Students wrap up AP season with final projects

AP science classes work on projects to further their interests

With AP tests ending on May 19, many AP science classes across campus are finishing off the rest of the year with a final project, junior Michelle Kuan said. These projects are meant to allow students to explore topics that interest them after the AP test, chemistry teacher Samuel Fung said. 

“The goal for the project is for students to learn more about the [chemical compounds we use in everyday life],” Fung said. “I want them to understand the chemistry behind these items so they can apply this knowledge later.”

“Making the tensegrity bench was hard,” AP physics C student, junior Michelle Kuan said. “We struggled on the precision and it also didn’t hold our teammate’s weight, which broke it.” (Photo courtesy of Nathan Jeon)

 All physics classes must build a contraption, with AP physics 1 creating a circuit, sophomore Kevin Chang said. 

Despite the physics teachers assigning the same final project each year, the task was made easier for students this year by changing the quality of materials due to the extra flexibility this tape gives students. 

“You have an instance where [when you open the card, something pops out and the card lights], and the second requirement is that two light bulbs light up,” Chang said. “This year, Mrs. Shreve mentioned that we’re not going to have not the copper tape from last year. We have a new type of conductive tape that’s conductive on both sides, which is really good.”

With the project becoming easier for AP physics 1 students, Chang said that learning the electricity and magnetism unit after the AP test is enjoyable for him since he gets to explore a new physics concept.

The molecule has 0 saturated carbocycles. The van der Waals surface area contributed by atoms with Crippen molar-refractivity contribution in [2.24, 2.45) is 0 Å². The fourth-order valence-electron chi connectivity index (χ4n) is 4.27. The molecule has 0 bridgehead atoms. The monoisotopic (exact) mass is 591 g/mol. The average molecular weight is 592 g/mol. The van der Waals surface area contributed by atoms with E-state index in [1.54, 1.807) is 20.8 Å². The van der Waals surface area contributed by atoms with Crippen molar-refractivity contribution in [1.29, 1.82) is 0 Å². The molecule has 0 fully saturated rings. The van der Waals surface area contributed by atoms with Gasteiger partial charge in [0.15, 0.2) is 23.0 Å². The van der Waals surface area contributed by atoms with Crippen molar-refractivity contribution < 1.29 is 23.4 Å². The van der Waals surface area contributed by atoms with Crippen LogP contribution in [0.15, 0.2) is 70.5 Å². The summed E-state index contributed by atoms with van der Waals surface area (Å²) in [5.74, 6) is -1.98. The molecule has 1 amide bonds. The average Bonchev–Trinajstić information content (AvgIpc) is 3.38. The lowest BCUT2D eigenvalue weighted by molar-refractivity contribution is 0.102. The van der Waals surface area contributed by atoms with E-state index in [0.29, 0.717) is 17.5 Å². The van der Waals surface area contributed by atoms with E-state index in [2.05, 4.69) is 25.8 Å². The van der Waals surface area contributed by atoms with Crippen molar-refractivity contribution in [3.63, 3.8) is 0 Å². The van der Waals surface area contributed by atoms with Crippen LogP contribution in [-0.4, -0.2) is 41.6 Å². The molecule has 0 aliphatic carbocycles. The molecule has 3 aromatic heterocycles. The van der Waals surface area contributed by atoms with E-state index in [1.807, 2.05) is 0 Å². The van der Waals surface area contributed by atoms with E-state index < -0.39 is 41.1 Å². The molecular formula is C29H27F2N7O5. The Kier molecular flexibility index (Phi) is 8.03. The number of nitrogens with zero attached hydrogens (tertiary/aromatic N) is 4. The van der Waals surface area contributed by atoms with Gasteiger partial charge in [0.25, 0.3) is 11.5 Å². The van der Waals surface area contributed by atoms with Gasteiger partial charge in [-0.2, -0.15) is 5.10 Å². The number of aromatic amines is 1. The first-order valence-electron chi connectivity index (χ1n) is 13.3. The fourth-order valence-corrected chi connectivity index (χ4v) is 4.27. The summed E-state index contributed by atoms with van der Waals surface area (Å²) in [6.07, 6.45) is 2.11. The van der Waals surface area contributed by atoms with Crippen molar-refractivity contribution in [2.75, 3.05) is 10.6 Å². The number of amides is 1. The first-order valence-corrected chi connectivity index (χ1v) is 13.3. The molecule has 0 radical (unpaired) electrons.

On the other hand, AP physics C students must demonstrate a topic learned from the past year rather than delving into a new topic, Kuan said

Kuan said the goal of the project is for students to teach a physics concept and her group chose a tensegrity table, a contraption that resembles the impossible bench, to demonstrate equilibrium. 

The project is an opportunity for students to focus on topics they are passionate about, Kuan said.

Since tensegrity benches intrigued her group, Kuan said they all thought about the physics behind the phenomenon, which ended up with their group choosing to demonstrate equilibrium. 

Kuan also said she looks forward to seeing the other contraptions that other groups created to see their ideas. 

Similar to Kuan, AP biology student, junior Kazuki Iimura said his final project is a research project on any aspect of biology that students wish to learn more about, especially looking forward to the mechanism behind the topics. 

“My project is about the importance of the number of nuclei in relation to muscle memory and growth,” Iimura said. “We chose it because it seemed pretty interesting, and muscle memory is something you don’t really think about.”

Unlike the assignments from the AP physics classes, Iimura said the AP biology project requires the application of nearly all previously learned topics. 

When creating these projects, students must incorporate creativity to produce a novel product, Kuan said. 

When coming up with ideas, however, Chang said creating a unique project proves difficult since it requires a novel idea and recommends looking for inspiration elsewhere. 

“I’m probably just gonna go on YouTube and find something that looks interesting,” Chang said. “Then copy it and then steal from multiple sources and make it my own, because that’s what creativity is.”